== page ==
Some collections have a little bit of everything – or anyway, they seem like they do.
In November 2013, I was assigned to arrange and describe the Louis B. Slichter Papers (Collection 1880). Slichter was the first director of UCLA’s Institute of Geophysics and Planetary Physics, and one of the preeminent geophysicists of the 20th century. Slichter Hall, on south campus, is named for him. Early on as I was familiarizing myself with Slichter’s files, I ran across a folder titled “Loch Ness Monster.” Inside the folder were a few clippings, and a collection of newsletters from an organization called the Loch Ness Investigation, with a circular or two addressed to “Dear Member.” This, I thought to myself, is going to be an interesting collection.
I should say up front that most of the material is pretty much what you would expect from the papers of a scientist: numbers, Greek letters, scientific symbols. There are a lot of technical terms, a lot of equations, prose written by experts to be read by other experts. But the Louis B. Slichter Papers aren’t just about science; they’re about Louis B. Slichter, the people he knew, and his times.
Slichter’s professional career as a geophysicist began during the First World War. He had studied at the University of Wisconsin at Madison, and was tutored in math by Max Mason, a protégé of Slichter’s own father, mathematician Charles S. Slichter. When the United States entered the war, Mason was employed by the Navy to devise an apparatus to detect German submarines with an acoustic array that Mason designed. Slichter, by now an Ensign in the U.S. Navy was a member of Mason’s team, and spent much of his time on shipboard, testing the array at sea on destroyers patrolling between New London, Connecticut and Plymouth, England.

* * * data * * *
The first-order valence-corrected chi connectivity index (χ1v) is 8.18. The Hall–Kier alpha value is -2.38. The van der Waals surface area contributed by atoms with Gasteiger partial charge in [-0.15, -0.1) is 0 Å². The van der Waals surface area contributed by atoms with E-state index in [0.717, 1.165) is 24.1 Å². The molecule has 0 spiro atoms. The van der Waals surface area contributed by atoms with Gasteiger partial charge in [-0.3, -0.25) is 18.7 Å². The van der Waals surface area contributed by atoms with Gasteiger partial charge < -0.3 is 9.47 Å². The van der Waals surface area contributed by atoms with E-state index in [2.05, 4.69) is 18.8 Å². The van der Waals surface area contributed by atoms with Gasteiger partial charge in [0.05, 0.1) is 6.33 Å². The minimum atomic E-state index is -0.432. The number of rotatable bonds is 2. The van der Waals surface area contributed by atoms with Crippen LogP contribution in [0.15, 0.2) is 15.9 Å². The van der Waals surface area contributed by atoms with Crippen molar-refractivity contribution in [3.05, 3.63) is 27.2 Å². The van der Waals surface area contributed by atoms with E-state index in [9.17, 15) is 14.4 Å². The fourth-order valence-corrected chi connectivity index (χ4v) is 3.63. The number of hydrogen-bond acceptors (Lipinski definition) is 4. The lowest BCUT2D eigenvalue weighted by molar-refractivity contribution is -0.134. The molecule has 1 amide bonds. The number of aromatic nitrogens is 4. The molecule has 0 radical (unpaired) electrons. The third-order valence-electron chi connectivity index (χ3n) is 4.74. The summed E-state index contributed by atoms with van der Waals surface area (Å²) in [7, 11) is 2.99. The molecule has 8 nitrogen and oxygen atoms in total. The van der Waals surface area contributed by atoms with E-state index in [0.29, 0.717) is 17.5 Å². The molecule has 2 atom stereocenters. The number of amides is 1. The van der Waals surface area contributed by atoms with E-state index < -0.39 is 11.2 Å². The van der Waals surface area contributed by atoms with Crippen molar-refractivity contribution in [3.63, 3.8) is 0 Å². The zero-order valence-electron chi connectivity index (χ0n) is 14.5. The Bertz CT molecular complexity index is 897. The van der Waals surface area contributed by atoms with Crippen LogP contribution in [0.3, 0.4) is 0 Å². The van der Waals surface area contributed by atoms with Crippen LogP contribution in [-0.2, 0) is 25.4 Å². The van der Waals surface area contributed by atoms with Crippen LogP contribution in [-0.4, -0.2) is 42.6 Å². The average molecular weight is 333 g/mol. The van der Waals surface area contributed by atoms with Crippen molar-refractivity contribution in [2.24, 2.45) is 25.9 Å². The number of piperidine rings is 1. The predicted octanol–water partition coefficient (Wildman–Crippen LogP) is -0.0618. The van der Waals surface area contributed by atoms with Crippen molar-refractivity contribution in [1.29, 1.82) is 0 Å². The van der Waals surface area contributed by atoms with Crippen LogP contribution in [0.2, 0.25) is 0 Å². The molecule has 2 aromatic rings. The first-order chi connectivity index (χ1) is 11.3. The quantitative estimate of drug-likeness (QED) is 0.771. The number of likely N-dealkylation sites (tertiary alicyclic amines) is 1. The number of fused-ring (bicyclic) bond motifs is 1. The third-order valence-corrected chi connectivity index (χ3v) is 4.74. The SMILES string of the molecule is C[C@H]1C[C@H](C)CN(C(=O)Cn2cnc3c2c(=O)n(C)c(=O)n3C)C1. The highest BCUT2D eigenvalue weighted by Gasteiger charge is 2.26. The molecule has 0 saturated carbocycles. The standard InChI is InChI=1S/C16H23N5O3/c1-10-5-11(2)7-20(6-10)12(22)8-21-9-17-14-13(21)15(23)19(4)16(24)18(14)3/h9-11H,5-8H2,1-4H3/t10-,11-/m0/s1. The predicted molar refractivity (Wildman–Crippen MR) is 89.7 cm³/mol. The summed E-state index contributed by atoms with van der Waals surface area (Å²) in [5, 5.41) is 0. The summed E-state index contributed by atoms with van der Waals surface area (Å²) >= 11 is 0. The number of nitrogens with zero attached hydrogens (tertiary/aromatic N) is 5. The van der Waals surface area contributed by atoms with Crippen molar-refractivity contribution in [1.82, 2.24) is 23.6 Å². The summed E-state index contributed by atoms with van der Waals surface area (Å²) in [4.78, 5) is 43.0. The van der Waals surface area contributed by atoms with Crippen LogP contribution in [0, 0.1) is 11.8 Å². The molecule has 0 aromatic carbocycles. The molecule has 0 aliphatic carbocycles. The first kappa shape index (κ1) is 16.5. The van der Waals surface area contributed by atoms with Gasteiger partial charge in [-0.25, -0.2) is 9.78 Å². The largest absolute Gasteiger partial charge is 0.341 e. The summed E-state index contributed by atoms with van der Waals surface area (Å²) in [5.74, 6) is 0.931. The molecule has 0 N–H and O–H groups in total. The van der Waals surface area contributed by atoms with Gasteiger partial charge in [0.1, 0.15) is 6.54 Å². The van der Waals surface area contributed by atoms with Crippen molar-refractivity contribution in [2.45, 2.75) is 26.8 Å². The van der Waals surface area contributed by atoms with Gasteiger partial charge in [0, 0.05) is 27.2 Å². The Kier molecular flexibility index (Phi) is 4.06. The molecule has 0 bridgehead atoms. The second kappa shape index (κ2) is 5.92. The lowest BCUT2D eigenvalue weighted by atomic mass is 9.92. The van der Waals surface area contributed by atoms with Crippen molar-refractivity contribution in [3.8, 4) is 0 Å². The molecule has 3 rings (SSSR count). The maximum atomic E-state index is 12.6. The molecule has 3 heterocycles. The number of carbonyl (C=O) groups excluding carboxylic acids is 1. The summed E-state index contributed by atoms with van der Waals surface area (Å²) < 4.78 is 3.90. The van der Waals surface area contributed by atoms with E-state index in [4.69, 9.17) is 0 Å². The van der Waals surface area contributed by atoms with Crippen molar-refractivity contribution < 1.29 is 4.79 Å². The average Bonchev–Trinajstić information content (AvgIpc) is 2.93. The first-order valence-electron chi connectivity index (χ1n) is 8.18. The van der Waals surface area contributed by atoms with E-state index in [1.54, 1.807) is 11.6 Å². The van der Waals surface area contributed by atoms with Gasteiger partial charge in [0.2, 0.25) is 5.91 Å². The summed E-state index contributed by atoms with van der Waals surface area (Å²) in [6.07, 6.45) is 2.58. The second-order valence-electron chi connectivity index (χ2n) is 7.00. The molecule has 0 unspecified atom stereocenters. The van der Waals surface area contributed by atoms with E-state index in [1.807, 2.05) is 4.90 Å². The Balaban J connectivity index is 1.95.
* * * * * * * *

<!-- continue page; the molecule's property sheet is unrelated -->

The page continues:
When the war ended in 1918, Slichter returned to the University of Wisconsin, where he studied physics under Mason, receiving his Ph.D. in 1922. His association with Mason was profitable as well as academically rewarding. In the 1920s, Mason, Slichter and some other veterans of the anti-submarine program formed a consulting firm to employ the techniques they had used to detect submarines to prospect for ores.